Swimmers fanned out across the sand, sprinting toward the wavy waters to compete in the 1.7-mile Pier-2-Pier open water race at Wrightsville Beach Saturday morning, Sept. 15.
Two waves of swimmers, 18 and younger and 19 and older, adorned in green and yellow swim caps left Johnnie Mercer’s Pier and headed south to Crystal Pier.
Koya Osada, 16, was the first swimmer out of the 18 and younger age group to make it to shore and run across the finish line with a time of 32:40.
“The waves are huge today,” he said. “It was hard to see the buoy at the end.”
He came with a group of 30 swimmers from Duke Aquatics in Durham.
“I don’t really consider myself an open water swimmer,” Osada said, adding that he did not come to the race with any expectations.
After the race, he and the other swimmers from Durham headed to the beach to have some fun and bond as a team.
Dan O’Connor, a 20-year-old from Syracuse, N.Y., was the top overall male after finishing in 30:22. The top overall female was Kelsey Cummings, a 19-year-old from El Segundo, Calif., who finished the race in 31:25.
Emma Nunn and Kendall Surhoff, 18-year-old members of the University of North Carolina Chapel Hill swim team, finished second and third in their age group after a jellyfish stung both during their swims.
“I just swam into the middle of the water,” Nunn said. “I kept getting lost.”
But Surhoff said she followed Nunn for the duration of the race, and they finished within one second of each other.
Paddleboarders, kayakers and boaters lined the waters and lifeguards lined the shores to ensure the safety of racers along the route.
Moments before lining up for the race, Wilmington resident Suzy Bucierka was getting ready to race for the sixth time in the Pier-2-Pier. The 33-year-old said it was her goal to not get stung.
In 2011 at a different race, Bucierka was stung by a Portuguese man-of-war.
“My goal is to have fun amongst the swimming community,” she said. “I’ve swam my whole life. I swam in college.”
She participated in sprint races before she moved to the Wilmington area and got involved in open water competitions. On Sept. 26, Bucierka will compete again during Swim the Loop, a 3.5-mile race around Harbor Island.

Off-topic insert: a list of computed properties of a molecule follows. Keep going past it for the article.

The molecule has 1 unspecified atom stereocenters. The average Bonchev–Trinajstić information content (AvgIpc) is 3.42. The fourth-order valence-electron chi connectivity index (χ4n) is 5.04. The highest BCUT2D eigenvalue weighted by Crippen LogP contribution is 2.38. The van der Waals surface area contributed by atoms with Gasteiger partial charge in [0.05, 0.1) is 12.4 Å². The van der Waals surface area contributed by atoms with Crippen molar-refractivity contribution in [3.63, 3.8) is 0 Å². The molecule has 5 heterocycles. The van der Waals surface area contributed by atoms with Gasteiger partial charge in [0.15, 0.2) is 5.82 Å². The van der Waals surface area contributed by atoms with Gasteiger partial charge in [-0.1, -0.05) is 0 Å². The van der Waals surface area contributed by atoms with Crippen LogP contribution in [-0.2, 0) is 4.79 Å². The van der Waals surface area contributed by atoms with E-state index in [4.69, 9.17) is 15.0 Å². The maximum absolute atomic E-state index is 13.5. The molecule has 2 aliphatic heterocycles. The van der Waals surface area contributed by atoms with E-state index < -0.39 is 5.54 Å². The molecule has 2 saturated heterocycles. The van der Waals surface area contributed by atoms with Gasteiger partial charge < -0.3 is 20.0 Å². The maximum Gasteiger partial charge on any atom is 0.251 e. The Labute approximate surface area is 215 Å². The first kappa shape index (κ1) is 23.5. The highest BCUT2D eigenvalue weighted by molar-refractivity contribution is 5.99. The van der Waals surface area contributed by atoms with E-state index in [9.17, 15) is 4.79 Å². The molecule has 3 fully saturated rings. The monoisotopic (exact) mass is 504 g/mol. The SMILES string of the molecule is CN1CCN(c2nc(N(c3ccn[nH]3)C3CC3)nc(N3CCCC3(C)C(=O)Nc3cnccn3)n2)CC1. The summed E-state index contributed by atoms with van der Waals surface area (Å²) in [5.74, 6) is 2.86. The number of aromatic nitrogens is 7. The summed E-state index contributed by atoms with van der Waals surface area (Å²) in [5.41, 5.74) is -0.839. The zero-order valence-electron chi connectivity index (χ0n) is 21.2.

John Jewell stood out in the crowd in a brightly colored Speedo with a puzzle print before the race began.
“I’m going for the wildest suit on the beach,” Jewell said.
Jewell was the race director for the second year of the swim, but served as a volunteer ambassador this time around, said Shannon Berg, director of operations at the YMCA.
The race brought 298 participants from the local area and across the state to Wrightsville Beach.
A younger competitor, 12-year-old Gina Myers, said it was her goal to finish the race. She came with 10 fellow swimmers from YMCA TYDE in Winston-Salem.
Pier-2-Pier was the longest race she has competed in with five years of competitive swimming experience. Myers has been swimming since she was only 6 years old.
As swimmers were coming across the finish line, Joe Herzberg, race director, said the weather was perfect for the event, not super hot and the waves were good. The number of participants, he said, is the largest it has been in three years.
“We’ll continue to do it as long as we have community support,” Herzberg said.
The race benefits the Cape Fear Aquatics Club and is held in memory of Ryan Alea Young, a University of North Carolina Wilmington swimmer who died in a car accident in February 2009.